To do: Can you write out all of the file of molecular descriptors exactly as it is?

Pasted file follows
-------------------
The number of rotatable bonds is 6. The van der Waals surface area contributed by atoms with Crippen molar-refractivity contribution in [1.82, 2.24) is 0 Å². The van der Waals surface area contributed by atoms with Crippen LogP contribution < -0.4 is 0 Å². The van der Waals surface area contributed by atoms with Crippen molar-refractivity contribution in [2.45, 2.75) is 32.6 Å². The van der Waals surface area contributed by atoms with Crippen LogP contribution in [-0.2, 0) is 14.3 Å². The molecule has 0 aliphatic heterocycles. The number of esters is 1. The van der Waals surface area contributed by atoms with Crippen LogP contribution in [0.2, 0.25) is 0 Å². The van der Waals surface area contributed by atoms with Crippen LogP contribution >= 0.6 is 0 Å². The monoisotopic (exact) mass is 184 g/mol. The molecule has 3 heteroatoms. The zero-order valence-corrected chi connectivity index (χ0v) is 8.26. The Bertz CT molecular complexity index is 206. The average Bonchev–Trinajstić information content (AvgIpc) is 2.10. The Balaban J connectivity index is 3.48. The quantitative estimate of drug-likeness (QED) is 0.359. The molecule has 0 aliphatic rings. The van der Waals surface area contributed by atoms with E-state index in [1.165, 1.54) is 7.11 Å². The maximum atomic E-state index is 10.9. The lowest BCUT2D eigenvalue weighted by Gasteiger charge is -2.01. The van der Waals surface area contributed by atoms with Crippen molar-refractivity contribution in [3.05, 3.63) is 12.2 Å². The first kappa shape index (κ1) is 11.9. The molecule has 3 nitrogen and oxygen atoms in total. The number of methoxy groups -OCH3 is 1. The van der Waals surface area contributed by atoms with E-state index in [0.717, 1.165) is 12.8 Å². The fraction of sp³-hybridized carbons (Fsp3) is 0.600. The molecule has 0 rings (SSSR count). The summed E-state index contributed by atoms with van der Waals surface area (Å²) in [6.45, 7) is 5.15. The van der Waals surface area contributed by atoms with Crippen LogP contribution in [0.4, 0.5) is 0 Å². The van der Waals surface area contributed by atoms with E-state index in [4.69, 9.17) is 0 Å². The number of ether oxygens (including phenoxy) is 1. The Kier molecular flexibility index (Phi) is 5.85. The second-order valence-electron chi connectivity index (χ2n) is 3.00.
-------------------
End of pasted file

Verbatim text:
The number of rotatable bonds is 6. The van der Waals surface area contributed by atoms with Crippen molar-refractivity contribution in [1.82, 2.24) is 0 Å². The van der Waals surface area contributed by atoms with Crippen LogP contribution < -0.4 is 0 Å². The van der Waals surface area contributed by atoms with Crippen molar-refractivity contribution in [2.45, 2.75) is 32.6 Å². The van der Waals surface area contributed by atoms with Crippen LogP contribution in [-0.2, 0) is 14.3 Å². The molecule has 0 aliphatic heterocycles. The number of esters is 1. The van der Waals surface area contributed by atoms with Crippen LogP contribution in [0.2, 0.25) is 0 Å². The van der Waals surface area contributed by atoms with Crippen LogP contribution >= 0.6 is 0 Å². The monoisotopic (exact) mass is 184 g/mol. The molecule has 3 heteroatoms. The zero-order valence-corrected chi connectivity index (χ0v) is 8.26. The Bertz CT molecular complexity index is 206. The average Bonchev–Trinajstić information content (AvgIpc) is 2.10. The Balaban J connectivity index is 3.48. The quantitative estimate of drug-likeness (QED) is 0.359. The molecule has 0 aliphatic rings. The van der Waals surface area contributed by atoms with E-state index in [1.165, 1.54) is 7.11 Å². The maximum atomic E-state index is 10.9. The lowest BCUT2D eigenvalue weighted by Gasteiger charge is -2.01. The van der Waals surface area contributed by atoms with Crippen molar-refractivity contribution in [3.05, 3.63) is 12.2 Å². The first kappa shape index (κ1) is 11.9. The molecule has 3 nitrogen and oxygen atoms in total. The number of methoxy groups -OCH3 is 1. The van der Waals surface area contributed by atoms with E-state index in [0.717, 1.165) is 12.8 Å². The fraction of sp³-hybridized carbons (Fsp3) is 0.600. The molecule has 0 rings (SSSR count). The summed E-state index contributed by atoms with van der Waals surface area (Å²) in [6.45, 7) is 5.15. The van der Waals surface area contributed by atoms with Crippen LogP contribution in [0.4, 0.5) is 0 Å². The van der Waals surface area contributed by atoms with E-state index in [4.69, 9.17) is 0 Å². The number of ether oxygens (including phenoxy) is 1. The Kier molecular flexibility index (Phi) is 5.85. The second-order valence-electron chi connectivity index (χ2n) is 3.00.